Wednesday 29 December 2010

TNC plus Cargill Versus Amazon Rainforest

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Installed in 34 countries with the mission of protecting the environment, he says on his website, the American NGO The Nature Conservancy (TNC) has not prevented the extinction of the only beach of the town of Santarem, Vera Paz, either, the inquiry of an archaeological site, pollution of the Rio Tapajos and the increase of deforestation in the region, encouraged by the action of Cargill.

Built in 1951, the Conservancy, with its headquarters in the United States, arrived in Brazil in the 1980s and from the beginning had its actions towards the Amazon region.

In Santarém, as stated on its homepage, "we work in partnership with Cargill to support more than 150 soybean producers. "

For Gilson Rego, the Pastoral Land Commission (CPT) from Santarem, no doubt, "they (NGOs) working explicitly for the Cargill soybean growers. They are working for maintaining soybeans on the region. "

And yet, complains: "The Nature Conservancy takes money from Cargill to clean the 'shed blood', to make up and affect positively all the company's shares, both at national and international levels ".

Thus, the site of The Nature Conservancy, also shown its beneficial for the community, "empowering young leaders: providing the tools and techniques necessary for the management of indigenous lands. "

Marcio Zonta

Monday 20 December 2010

O melhor tratamento pra Saúde

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Sunday 19 December 2010

Visit Sunny Chernobyl

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Friday 17 December 2010

Brazil's forest code

While Brazil's soccer team is making all of the headlines, there is more serious news affecting the country than the plight of Kaka. The Amazon rainforest is under immediate threat due to proposed changes to environment legislation called the Brazilian Forest Code. If the changes are accepted, deforestation could be set to double.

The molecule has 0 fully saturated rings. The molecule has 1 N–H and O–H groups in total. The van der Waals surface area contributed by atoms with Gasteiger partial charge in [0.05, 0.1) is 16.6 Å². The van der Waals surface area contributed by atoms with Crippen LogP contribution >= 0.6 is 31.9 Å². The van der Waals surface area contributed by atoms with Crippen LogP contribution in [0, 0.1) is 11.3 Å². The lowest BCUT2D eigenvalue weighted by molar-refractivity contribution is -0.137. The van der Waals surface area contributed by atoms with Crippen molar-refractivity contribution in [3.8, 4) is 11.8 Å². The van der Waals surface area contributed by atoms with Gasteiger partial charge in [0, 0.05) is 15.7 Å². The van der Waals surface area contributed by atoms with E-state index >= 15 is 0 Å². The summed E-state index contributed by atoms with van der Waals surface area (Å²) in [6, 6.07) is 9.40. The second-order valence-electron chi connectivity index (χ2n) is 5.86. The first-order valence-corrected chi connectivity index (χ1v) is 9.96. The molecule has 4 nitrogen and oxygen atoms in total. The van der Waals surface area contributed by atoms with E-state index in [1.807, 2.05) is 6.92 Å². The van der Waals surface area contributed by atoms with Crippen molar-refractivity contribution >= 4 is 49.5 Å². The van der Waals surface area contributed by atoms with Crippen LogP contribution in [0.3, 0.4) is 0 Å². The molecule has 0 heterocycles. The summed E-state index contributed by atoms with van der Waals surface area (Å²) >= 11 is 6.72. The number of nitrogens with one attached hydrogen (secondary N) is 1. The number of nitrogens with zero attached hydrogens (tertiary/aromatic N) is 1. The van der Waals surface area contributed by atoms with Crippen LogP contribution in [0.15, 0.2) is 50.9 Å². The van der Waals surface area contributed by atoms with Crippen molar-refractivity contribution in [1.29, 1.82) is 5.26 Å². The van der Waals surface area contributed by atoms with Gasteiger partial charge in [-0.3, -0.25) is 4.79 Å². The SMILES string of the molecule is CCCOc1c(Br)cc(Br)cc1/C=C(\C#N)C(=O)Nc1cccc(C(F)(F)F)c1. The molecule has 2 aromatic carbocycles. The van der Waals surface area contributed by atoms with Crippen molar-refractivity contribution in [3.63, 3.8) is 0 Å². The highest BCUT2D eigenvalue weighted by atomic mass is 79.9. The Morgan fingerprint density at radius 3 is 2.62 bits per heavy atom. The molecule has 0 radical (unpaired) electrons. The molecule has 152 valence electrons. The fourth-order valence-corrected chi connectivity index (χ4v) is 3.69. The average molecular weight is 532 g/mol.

If the proposed new code comes in, estimates say that:

--Approximately 85 million hectares of the Amazon could be destroyed. This is an area equivalent to the size of England and France together and is more than the total that has been destroyed until now (73 million ha).

--At least 30 billion tons of CO2 could be released into the atmosphere - that is 7 times more than the greenhouse gas (GHG) emissions Brazil committed to cut in Copenhagen and 15 times more GHG than China emits in a year.

--All the achievements made by President Lula to protect the Amazon and to reduce Brazil's greenhouse gas emissions (by 38.9% by 2020) will be lost unless he prevents these changes to the Forest Code and defends his legacy.

What is the Forest Code?
The Brazilian Forest Code is the progressive environment legislation that helps protect the Brazilian Amazon (and all other native Brazilian forests) and is a cornerstone to Brazil's efforts to protect biodiversity and reduce greenhouse gas emissions.

For the last 12 years, NGOs have been fighting to protect this legislation but representatives of agribusiness, biofuels and energy sectors - as well as members of Congress that predominantly represent the rural sector - are pushing for dramatic changes to the Code. The proposed new Forest Code would reduce or even eliminate forest protection and allow deforestation across the board.

Currently, farms and settlements have to conserve 80% of the forest on their land (so-called 'Legal Reserves'), and use it for sustainable timber management - they cannot destroy it. Under the proposed new Forest Code, this could be reduced to 50% in large areas, and as far as 0% in small areas (up to 400 hectares). If all of these areas are deforested, they would release at least 30 billion tons of CO2 into the atmosphere - that is 7 times more than the emissions Brazil committed to cut in Copenhagen.

Under the new Code. an amnesty would be given to anyone who committed forest crimes up to July 22, 2008. The new Code's proponents claim that this will promote economic development and ensure that Brazil, the world's second large crop producer and first large beef exporter, will be able "to feed the world."

This is fast becoming a hot political issue, since 2010 is election year in Brazil. As the October national elections approach, candidates are promoting their policies now and aligning themselves. Proposed radical changes to the Brazilian Forest Code are central to this debate.

Congress is due to vote on this next week, maybe as early as Tuesday.

Taken from

Sunday 12 December 2010

Poison dart frog

Most species of poison dart frogs are small, sometimes less than 1.5 centimetres (0.59 in) in adult length, although a few are up to 6 centimetres (2.4 in) in length. They weigh about 2 grams, depending on the size of the frog. Most poison dart frogs are brightly colored, displaying aposematic patterns to warn potential predators. Their bright coloration is associated with their toxicity and levels of alkaloids. Frogs like the ones of Dendrobates species have high levels of alkaloids, whereas the Colostethus species are cryptically colored and are non-toxic.[5] Unlike most other frogs, they are diurnal, rather than being primarily nocturnal or crepuscular.[6] When born and raised in captivity, poison frogs do not produce the skin toxins which they retain in their native habitat.[7]